See also: Beyond War and Peace: A Reappraisal of the Encounter between Christianity and Science

Science, Religion, and A. D. White: Seeking Peace in the “Warfare Between Science and Theology”

Heredity and Human Progress by William Duncan McKim 1900

But by what authority do we venture to destroy this wonderful thing, a human life? Our warrant is the example of nature... Let us look, then, to nature and see how she appears to regard life. If it be a thing intrinsically sacred she, no doubt, must handle it with full reverence. But such seems not her manner. She makes and unmakes life as if it were a mere accidental phenomenon met on her way to the accomplishment of some higher purpose.

The Souls of Black Folk by W.E.B. DuBois 1903

They forgot, too, just as their successors are forgetting, the rule of inequality:--that of the million black youth, some were fitted to know and some to dig;

See also: The Talented Tenth

Inquiries into Human Faculty and Its Development by Francis Galton 1907

...the yellow races of China, who have already made their industrial and social influence felt in many distant regions, and who bid fair hereafter, when certain of their peculiar religious fancies shall have fallen into decay, to become one of the most effective of the colonising nations, and who may, as I trust, extrude hereafter the coarse and lazy Negro from at least the metaliferous regions of tropical Africa.

E.A. Ross, Letter to Charles McCarthy1907

For my own part, I am entirely in favor of [compulsory sterilization]. The objections to it are essentially sentimental, and will not bear inspection. Sterilization is not nearly so terrible as hanging a man, and the chances of sterilizing the fit are not nearly so great, as are the chances of hanging the innocent. In introducing the policy, the wedge should have a very thin end indeed. Sterilization should at first be applied only to extreme cases, where the commitments and the record pile up to an overwhelming case. As the public become accustomed to it, and it is seen to be salutary and humane, it will be possible gradually to extend its scope until it fills its legitimate sphere of application.

DH Lawrence in a letter to Blanche Jennings 1908

If I had my way, I would build a lethal chamber as big as the Crystal Palace, with a military band playing softly, and a Cinematograph working brightly; then I’d go out in the back streets and main streets and bring them in, all the sick, the halt, and the maimed; I would lead them gently, and they would smile me a weary thanks; and the band would softly bubble out the ‘Hallelujah Chorus’.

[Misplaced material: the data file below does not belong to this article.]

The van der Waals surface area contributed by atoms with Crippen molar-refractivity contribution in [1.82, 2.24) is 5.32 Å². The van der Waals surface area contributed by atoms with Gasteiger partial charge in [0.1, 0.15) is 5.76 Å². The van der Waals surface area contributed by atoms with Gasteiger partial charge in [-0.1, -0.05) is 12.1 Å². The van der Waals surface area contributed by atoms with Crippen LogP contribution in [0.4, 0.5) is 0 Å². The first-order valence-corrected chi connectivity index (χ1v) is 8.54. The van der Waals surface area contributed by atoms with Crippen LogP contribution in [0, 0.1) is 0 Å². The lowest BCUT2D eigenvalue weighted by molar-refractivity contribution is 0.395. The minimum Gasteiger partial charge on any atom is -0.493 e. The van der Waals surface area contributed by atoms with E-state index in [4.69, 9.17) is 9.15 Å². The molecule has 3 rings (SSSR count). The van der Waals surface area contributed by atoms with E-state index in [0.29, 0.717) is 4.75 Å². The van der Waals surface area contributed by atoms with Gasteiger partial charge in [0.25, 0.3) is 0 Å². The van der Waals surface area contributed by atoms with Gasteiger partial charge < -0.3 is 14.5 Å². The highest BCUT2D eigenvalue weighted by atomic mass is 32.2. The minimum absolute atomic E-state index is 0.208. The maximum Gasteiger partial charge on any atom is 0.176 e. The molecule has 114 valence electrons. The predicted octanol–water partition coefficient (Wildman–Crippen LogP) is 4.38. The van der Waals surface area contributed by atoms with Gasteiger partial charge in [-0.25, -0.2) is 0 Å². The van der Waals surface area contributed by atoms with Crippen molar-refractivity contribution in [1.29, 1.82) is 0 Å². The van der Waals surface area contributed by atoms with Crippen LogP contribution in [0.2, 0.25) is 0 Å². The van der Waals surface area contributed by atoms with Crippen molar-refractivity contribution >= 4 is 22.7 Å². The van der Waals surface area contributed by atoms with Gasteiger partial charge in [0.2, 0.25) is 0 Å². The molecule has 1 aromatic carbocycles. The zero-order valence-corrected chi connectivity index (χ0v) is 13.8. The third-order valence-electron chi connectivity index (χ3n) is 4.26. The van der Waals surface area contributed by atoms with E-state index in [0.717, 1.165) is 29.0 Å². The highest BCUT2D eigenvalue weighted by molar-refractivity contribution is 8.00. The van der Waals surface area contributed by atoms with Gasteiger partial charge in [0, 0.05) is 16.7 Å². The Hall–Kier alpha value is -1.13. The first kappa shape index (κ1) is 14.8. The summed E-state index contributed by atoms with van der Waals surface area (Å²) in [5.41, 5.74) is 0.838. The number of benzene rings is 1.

See also: The Plumed Serpent

The Mores of the Present and the Future by William Graham Sumner 1909

the mores of the twentieth century will not be tinged by humanitarianism as those of the last hundred years have been

The Promise of American Life by Herbert Croly 1909

Unfortunately Jefferson's conception of democracy was meager, narrow, and self-contradictory; and just because his ideas prevailed, while Hamilton toward the end of his life lost his influence, the consequences of Jefferson's imperfect conception of democracy have been much more serious than the consequences of Hamilton's inadequate conception of American nationality. In Jefferson's mind democracy was tantamount to extreme individualism. He conceived a democratic society to be composed of a collection of individuals, fundamentally alike in their abilities and deserts; and in organizing such a society, politically, the prime object was to provide for the greatest satisfaction of its individual members. The good things of life which had formerly been monopolized by the privileged few, were now to be distributed among all the people. It was unnecessary, moreover, to make any very artful arrangements, in order to effect an equitable distribution. Such distribution would take care of itself, provided nobody enjoyed any special privileges and everybody had equal opportunities. Once these conditions were secured, the motto of a democratic government should simply be "Hands Off." There should be as little government as possible, because persistent governmental interference implied distrust in popular efficiency and good-will; and what government there was, should be so far as possible confided to local authorities. The vitality of a democracy resided in its extremities, and it would be diminished rather than increased by specialized or centralized guidance. Its individual members needed merely to be protected against privileges and to be let alone, whereafter the native goodness of human nature would accomplish the perfect consummation.

Men versus the man; a correspondence between Robert Rives La Monte, socialist, and H.L. Mencken, individualist 1910